I experimented with playing a musical instrument. And later gave up on it, pretty much feeling like I wasn't made for making music.

    And in the end, I found myself getting pretty desperate to get back to work. Although I liked to do all these things, I realized that what I really wanted to do was to create. Create something that wasn't in this world before. Or create wealth. Or create knowledge. Create something to be remembered for.

  3. I would manage to get a good night's rest every night.

    I'd spend every day at the gym exercising until I felt I'd done enough.

    Go on long hikes for some good quality me time.

    Eat balanced and proper meals.

    Visit friends and family more often.

    Invest in a house with a large yard and grow a garden.  Maybe even get a pet for company.

    Be happy with life overall, not stressing about deadlines, social engagements, etc.

  4. About 6 years ago I became too disabled to work due to the effects of my mental illness and its treatment (and maltreatment). I not only no longer had to work for a living, I couldn't. This was a big adjustment for a workaholic who would have kept working even if she'd won a large lottery. Here's what I ended up doing (from my Life Unlimited essay published on the Depression and Bipolar Support Alliance (DBSA) website:

    In 2002, I was on the way to marriage with the love of my life. I was a workaholic technologist with a comfortable income. Anxiety disorders and a misdiagnosed mood disorder had troubled me since childhood. Ten years later, I'm divorced; my mood disorder is more severe (ultra-rapid cycling, drug-resistant bipolar); my anxiety is worse; I'm going through menopause; I've been unable to work for years; my only income is a social security check 85% less than my last paycheck; and—my life is so good my friends and family are jealous.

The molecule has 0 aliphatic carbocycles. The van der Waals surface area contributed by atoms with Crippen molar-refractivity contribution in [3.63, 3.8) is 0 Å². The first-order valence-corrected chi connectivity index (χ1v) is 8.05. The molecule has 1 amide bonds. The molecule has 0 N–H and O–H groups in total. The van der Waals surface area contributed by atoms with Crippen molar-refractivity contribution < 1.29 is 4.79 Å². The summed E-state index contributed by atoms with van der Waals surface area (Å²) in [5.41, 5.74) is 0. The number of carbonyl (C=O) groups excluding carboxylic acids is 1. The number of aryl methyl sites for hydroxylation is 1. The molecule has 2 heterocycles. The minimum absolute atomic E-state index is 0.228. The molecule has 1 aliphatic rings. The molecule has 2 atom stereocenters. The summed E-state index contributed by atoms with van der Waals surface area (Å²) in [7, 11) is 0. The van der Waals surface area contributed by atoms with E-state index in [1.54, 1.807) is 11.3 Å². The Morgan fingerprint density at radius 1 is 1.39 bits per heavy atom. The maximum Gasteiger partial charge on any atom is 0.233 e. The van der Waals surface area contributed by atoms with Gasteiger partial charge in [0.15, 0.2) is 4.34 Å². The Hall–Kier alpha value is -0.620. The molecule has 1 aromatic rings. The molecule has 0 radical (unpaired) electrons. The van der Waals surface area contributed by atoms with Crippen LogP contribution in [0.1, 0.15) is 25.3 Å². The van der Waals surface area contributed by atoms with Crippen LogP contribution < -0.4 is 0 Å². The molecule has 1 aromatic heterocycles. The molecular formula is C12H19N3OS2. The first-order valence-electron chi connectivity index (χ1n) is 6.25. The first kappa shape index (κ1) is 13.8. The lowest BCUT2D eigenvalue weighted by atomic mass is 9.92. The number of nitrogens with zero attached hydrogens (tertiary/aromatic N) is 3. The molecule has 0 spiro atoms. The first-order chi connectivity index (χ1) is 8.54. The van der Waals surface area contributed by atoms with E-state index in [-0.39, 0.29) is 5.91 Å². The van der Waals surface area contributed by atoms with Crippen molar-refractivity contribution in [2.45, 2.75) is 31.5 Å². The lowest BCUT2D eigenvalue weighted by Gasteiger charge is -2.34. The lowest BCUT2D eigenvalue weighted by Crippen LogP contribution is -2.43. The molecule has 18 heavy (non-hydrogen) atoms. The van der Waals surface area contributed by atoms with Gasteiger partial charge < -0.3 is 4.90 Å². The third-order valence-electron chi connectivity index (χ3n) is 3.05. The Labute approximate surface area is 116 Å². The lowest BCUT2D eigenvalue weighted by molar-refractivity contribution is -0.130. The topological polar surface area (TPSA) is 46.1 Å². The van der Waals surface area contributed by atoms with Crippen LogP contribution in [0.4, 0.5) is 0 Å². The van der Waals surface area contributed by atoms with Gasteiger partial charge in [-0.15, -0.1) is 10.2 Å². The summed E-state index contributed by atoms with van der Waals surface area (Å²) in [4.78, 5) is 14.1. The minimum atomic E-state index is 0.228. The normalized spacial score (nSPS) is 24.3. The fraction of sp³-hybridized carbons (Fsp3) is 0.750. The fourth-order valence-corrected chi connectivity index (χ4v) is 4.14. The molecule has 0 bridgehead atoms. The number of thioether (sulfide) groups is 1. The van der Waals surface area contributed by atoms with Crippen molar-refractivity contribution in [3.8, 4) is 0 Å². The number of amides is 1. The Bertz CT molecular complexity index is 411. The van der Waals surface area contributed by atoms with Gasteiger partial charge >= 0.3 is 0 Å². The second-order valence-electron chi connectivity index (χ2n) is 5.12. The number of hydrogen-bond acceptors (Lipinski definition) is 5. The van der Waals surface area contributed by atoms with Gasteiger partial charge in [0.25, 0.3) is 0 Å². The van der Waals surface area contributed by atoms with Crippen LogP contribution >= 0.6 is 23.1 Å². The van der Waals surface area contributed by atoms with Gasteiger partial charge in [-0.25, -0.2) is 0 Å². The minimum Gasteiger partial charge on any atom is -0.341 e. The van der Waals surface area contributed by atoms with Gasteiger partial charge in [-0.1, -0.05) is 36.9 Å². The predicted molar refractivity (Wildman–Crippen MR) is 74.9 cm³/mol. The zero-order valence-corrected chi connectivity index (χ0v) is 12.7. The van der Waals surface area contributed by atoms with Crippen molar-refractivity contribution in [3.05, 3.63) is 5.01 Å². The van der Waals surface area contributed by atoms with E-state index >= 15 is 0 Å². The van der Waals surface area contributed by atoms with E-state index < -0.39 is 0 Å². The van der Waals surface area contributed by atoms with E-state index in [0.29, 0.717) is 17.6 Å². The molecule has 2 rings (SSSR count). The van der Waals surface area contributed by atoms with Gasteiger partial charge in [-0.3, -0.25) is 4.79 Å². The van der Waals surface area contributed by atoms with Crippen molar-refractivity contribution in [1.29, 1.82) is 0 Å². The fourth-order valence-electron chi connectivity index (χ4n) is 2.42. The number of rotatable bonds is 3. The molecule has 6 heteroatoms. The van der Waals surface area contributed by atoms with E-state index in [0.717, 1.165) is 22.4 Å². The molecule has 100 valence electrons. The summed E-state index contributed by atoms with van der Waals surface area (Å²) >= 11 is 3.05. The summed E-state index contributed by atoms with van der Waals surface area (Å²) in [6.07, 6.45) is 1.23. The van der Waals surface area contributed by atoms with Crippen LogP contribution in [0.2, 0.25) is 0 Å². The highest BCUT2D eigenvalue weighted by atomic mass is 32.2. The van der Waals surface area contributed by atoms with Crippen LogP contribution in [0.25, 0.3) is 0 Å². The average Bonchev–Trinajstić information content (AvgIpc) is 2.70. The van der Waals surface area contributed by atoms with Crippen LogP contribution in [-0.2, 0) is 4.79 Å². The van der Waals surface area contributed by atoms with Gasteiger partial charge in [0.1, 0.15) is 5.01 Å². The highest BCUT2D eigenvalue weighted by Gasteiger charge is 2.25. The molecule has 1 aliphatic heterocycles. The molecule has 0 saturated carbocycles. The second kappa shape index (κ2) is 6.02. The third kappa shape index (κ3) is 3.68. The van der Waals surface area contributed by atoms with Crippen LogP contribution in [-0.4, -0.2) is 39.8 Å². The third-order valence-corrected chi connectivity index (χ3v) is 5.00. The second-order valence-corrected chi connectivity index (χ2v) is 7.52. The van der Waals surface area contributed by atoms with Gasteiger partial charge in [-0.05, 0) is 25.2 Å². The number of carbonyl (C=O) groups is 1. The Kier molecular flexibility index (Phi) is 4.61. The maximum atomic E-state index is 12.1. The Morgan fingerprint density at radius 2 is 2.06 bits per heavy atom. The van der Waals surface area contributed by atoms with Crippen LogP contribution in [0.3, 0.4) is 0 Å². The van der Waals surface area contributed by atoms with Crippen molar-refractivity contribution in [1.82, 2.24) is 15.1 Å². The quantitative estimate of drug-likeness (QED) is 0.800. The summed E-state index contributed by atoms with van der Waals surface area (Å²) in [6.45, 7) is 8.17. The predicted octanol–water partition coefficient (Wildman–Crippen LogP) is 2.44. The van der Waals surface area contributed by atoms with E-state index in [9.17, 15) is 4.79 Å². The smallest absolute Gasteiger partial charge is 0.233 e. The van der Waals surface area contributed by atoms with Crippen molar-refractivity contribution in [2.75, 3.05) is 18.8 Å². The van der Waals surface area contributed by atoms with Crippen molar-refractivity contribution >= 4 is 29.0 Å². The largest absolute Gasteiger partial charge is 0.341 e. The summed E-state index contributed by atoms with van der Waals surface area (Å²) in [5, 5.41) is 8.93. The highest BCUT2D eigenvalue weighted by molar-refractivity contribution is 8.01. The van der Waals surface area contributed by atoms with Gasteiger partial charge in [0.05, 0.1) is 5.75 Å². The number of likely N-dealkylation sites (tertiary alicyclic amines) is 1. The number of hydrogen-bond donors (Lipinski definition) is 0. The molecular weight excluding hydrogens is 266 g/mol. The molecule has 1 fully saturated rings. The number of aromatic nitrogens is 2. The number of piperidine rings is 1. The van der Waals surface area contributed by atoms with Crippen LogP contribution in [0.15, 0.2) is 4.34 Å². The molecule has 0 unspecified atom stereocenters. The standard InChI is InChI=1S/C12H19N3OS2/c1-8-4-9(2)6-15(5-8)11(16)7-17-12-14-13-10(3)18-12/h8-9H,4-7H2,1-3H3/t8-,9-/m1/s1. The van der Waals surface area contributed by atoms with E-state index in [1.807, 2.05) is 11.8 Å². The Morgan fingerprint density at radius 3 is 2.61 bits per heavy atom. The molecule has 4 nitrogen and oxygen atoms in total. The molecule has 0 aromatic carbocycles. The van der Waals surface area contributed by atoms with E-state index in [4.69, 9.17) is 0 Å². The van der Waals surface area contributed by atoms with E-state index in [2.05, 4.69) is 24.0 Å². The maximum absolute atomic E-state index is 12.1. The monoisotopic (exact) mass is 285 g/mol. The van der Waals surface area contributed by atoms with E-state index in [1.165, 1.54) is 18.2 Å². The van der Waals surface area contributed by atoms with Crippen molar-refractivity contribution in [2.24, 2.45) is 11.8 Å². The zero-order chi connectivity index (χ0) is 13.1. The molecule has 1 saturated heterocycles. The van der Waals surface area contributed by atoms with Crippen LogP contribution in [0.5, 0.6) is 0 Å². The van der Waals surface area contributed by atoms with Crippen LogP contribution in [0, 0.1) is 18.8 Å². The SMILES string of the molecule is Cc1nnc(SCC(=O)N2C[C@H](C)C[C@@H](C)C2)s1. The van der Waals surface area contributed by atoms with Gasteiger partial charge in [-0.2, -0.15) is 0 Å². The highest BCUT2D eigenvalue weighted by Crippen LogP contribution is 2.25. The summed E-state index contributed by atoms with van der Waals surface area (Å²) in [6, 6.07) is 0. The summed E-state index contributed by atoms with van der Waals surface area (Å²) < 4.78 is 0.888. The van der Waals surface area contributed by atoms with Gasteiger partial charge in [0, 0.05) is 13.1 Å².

Since December 2011, I've worked, lived, and traveled the U.S. in a 100 sq. ft. eco-campervan converted to my specifications with solar electricity and a dry composting toilet. The van conversion is designed to be economical, have low environmental impact, and to be a safe, healthy environment for me. It reduces my chemical exposure, provides an environment with no incandescent or florescent lighting, and is a secure, cozy refuge for me, my cat, and my psychiatric service dog. Unlike traditional RVs, it has no propane tank, no open flames, no blackwater tank, and no leveling system. This makes it easier and safer for me to handle when I'm not at my best.

    I camp on federal lands, including stunning national parks, much of the year for $10 a night. I have no utility bills, no rent, no mortgage, and no storage fees. My income is spent on high quality, healthy groceries, insurance, and fuel. I love outdoors activities and am proud to be living a greener life with extremely low water use and energy conservation. I have solid relationships with my parents, children, and grandchildren. My mental health is improved; my weight and physical health are excellent.